The Sherlock Peoria Pastiche Library
A Tale Best Left Untold
by Brad Keefauver
Sam Hellston had been saving all summer for luncheon at the Grand Cafe Royal. Some coq au vin, a bottle of something choice, and the company of sweet little Sarah Tumbley, who had been so faithful in staying with his mother during the final months of the illness. Some pennies here, a shilling there. It added up quickly.
He had not only saved for the meal. He had made the reservations far in advance, far enough that they could have a table next to one of the window was that overlooked Regent Street. That way they could watch the world go by and the world could see them dining elegantly. Sarah would be flattered by that, he thought.
The day came, and Sarah's smile made her prettier than Sam had ever seen before. They were escorted to their window table at the restaurant with all the dignity of a royal procession. The waiter came to greet them like Sam was his favorite regular customer. And as soon as he left, Sam directed Sarah's attention to the view of Regent Street. At midday in the center of the city, you could see so much. You could see . . .
"Mr. Sherlock Holmes!" Sam gasped and nearly rose from his seat. And then, no sooner than he had recognized the detective, his stunned eyes watched as two men separated from the flow of foot-traffic and struck at Holmes from behind with their walking sticks. Holmes went down immediately and was hit cleanly several times before he could summon the presence of mind to block their attacks with his own stick. Sam was away from the table even as Holmes got his guard up, however, and headed for the street.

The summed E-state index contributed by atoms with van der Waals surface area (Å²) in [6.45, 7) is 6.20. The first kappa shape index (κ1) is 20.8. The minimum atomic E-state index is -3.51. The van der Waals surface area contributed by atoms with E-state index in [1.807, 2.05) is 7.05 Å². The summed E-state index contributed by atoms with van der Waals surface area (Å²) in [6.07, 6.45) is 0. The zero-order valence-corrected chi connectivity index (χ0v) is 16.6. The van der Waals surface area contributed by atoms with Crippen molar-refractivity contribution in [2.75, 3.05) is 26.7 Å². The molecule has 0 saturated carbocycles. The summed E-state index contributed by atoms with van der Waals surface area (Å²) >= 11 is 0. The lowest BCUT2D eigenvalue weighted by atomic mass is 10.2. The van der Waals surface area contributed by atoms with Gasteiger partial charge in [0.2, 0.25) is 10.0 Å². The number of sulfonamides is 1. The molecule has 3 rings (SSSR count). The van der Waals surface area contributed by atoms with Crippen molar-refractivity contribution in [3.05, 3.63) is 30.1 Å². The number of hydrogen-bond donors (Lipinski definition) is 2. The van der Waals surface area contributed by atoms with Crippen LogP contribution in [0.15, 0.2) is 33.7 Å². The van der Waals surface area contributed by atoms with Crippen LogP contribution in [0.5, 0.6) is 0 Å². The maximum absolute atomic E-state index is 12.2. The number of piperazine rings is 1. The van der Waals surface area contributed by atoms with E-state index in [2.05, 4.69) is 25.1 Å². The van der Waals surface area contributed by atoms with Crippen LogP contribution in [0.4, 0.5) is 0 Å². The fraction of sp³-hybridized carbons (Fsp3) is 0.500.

By the time he got outside, police whistles were shrieking and pedestrians were now making room for the man who lay crumpled on the sidewalk. His head was bleeding, and he tried to rise, but somehow ust couldn't do it.
Sam bent down to help, just as a constable arrived.
"He needs a doctor," the patrolman observed. Holmes's unfocused expression pulled itself together just long enough to register a flicker of disdain at the typical statement of the obvious by a representative of the official force, then slipped back into near-unconsciousness.
Sam reacted to the words a little more dramatically.
"Charing Cross isn't that far," he said, and scooped up the detective the way one would a sleeping child. Holmes was tall, but Sam was just plain big, and well used to hauling heavy carcasses in Allardyce's back shop where he earned his living. Nodding for the constable to lead the way, Sam started for Charing Cross Hospital, carrying London's great detective. The cop, being not all that thick-headed, took Sam's gesture in stride and began running interference for the two-legged ambulance service.